☕ While the Coffea arabica tree probably originated in Ethiopia, its trade develops in Yemen, in the port of Moka. It was called K'hawah, meaning "invigorating". But coffee becomes really popular in the Ottoman Empire under the reign of Suleiman the Magnificent. The Turks imported porcelain from the Far East to drink it. Small cups were used with a "zarf", an egg cup-shaped support, the most beautiful examples of which were decorated with precious stones. When coffee arrived in France, the cup had no handle and was used for several drinks. It was sometimes drunk from the saucer to cool it down. In 1752, the Manufacture de Vincennes invented the litron cup, ancestor of our modern coffee cup: a straight cup which height equals the diameter, resting on a hollow saucer. Since then, the coffee cup has become a stylistic exercise for designers who never stop reinventing its shape and adapting its volume, because one does not drink the same coffee in Morocco, Brazil, Italy or the United States!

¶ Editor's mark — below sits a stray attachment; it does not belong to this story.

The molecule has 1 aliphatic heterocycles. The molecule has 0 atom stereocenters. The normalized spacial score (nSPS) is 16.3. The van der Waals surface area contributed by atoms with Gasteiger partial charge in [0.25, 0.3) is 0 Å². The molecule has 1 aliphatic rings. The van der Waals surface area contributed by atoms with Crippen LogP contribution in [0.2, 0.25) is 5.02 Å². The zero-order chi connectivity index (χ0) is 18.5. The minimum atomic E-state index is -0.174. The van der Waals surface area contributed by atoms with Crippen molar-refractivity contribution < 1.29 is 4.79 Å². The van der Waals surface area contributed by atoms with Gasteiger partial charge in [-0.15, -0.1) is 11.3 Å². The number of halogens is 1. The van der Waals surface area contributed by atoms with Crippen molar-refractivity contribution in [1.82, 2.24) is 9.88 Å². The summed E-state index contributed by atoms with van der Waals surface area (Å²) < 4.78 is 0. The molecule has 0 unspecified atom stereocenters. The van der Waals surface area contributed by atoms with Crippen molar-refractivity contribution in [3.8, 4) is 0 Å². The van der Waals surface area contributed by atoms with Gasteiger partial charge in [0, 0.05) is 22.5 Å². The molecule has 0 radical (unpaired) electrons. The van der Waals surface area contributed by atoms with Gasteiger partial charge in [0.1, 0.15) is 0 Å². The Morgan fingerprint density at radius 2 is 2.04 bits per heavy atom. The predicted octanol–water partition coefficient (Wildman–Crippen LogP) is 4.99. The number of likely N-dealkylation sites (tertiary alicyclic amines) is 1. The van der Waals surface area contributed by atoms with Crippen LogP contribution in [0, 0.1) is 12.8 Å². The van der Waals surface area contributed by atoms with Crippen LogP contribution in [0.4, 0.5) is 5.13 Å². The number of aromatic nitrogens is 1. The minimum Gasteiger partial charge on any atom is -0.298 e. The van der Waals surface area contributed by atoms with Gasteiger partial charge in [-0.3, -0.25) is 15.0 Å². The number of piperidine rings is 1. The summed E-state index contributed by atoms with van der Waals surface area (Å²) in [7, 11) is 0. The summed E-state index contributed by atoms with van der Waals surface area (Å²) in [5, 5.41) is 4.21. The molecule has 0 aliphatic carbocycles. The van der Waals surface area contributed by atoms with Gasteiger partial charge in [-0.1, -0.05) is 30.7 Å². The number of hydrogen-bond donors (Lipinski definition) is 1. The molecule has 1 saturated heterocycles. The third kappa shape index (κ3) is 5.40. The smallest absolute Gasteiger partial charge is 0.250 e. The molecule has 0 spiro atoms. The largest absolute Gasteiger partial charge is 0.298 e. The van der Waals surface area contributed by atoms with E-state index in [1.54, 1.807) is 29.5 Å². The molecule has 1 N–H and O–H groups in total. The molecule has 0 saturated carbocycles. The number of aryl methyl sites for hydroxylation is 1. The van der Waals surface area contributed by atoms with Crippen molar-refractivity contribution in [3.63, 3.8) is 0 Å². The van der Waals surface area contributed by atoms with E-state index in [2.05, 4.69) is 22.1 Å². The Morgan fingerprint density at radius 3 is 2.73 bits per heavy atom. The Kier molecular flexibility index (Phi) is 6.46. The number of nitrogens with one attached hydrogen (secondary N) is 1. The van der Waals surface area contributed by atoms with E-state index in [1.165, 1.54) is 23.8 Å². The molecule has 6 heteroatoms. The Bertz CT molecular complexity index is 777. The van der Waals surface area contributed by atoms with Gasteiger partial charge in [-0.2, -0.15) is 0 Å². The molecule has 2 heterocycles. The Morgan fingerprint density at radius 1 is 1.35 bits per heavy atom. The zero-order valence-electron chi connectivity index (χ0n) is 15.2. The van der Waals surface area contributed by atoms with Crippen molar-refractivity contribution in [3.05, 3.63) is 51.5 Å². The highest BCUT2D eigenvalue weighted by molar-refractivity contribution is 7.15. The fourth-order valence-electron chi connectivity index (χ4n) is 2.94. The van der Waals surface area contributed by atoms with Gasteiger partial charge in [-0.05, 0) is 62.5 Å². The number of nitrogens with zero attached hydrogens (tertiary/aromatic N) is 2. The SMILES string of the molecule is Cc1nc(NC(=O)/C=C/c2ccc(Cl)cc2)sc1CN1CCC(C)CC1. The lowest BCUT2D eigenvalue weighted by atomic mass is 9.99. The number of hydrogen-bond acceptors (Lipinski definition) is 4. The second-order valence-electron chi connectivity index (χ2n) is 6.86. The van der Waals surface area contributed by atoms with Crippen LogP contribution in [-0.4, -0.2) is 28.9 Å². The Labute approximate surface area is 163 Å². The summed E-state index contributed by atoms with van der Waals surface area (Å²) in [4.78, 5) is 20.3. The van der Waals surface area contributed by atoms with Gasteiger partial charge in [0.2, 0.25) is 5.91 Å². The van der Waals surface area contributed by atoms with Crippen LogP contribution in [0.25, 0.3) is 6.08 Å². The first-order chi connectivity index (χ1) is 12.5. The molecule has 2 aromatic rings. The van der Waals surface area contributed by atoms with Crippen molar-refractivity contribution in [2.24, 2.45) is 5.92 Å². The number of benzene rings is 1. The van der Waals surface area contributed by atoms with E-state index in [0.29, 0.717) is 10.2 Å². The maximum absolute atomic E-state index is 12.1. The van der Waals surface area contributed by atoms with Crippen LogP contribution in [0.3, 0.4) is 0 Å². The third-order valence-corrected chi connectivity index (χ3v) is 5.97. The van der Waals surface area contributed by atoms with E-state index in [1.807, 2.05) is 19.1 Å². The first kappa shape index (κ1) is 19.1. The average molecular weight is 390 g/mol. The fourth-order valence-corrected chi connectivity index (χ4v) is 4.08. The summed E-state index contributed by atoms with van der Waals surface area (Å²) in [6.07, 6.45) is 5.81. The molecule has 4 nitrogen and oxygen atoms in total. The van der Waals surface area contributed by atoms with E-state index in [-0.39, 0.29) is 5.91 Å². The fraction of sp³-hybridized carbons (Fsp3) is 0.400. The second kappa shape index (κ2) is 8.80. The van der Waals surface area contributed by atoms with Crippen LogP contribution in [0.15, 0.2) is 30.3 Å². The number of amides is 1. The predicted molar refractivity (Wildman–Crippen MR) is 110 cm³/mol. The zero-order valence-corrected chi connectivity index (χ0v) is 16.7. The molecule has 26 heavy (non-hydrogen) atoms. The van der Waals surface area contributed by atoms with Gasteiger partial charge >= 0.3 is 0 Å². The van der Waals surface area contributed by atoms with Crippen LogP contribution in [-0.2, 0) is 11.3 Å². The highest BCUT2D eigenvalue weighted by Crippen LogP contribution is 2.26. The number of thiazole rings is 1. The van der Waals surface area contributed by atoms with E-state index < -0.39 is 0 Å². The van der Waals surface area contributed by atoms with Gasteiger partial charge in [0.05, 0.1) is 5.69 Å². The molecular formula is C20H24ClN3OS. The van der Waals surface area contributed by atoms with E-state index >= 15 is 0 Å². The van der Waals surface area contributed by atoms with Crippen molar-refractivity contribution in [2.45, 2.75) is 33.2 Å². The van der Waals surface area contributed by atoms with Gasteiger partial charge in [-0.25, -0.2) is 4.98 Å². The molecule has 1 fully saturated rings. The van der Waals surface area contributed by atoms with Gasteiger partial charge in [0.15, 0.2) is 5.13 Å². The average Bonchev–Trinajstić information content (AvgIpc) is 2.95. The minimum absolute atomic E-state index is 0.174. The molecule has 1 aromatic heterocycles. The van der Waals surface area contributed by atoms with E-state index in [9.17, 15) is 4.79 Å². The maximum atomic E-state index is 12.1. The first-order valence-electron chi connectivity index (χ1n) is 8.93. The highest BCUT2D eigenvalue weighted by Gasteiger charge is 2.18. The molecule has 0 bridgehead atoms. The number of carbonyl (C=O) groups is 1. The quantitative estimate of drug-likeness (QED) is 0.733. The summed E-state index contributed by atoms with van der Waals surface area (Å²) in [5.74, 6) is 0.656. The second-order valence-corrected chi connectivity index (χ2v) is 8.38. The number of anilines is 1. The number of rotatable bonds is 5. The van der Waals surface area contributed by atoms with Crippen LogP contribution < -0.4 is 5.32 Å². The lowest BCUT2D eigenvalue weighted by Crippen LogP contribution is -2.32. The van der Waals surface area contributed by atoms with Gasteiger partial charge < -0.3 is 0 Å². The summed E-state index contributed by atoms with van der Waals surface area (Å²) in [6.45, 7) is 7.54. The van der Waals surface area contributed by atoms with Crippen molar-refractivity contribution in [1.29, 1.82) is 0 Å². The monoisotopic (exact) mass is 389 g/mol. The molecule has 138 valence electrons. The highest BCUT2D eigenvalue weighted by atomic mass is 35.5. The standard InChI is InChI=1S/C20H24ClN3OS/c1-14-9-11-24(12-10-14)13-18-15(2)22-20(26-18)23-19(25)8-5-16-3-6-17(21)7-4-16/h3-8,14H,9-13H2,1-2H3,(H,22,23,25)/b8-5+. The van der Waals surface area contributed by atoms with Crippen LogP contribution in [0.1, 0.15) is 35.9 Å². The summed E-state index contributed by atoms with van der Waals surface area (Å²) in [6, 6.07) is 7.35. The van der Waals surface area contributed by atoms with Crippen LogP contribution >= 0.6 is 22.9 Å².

About L'Institut Bernardaud:
Because the French art of living is the envy of the world, what better way than with porcelain to introduce you to the teeming world of the table... Contribute with L'Institut Bernardaud to reenchanting this convivial and so precious moment of the meal by following our various workshops and conferences. A program with a creative approach and open to the world to live an exciting adventure at the crossroads of gastronomy, art, history or decoration.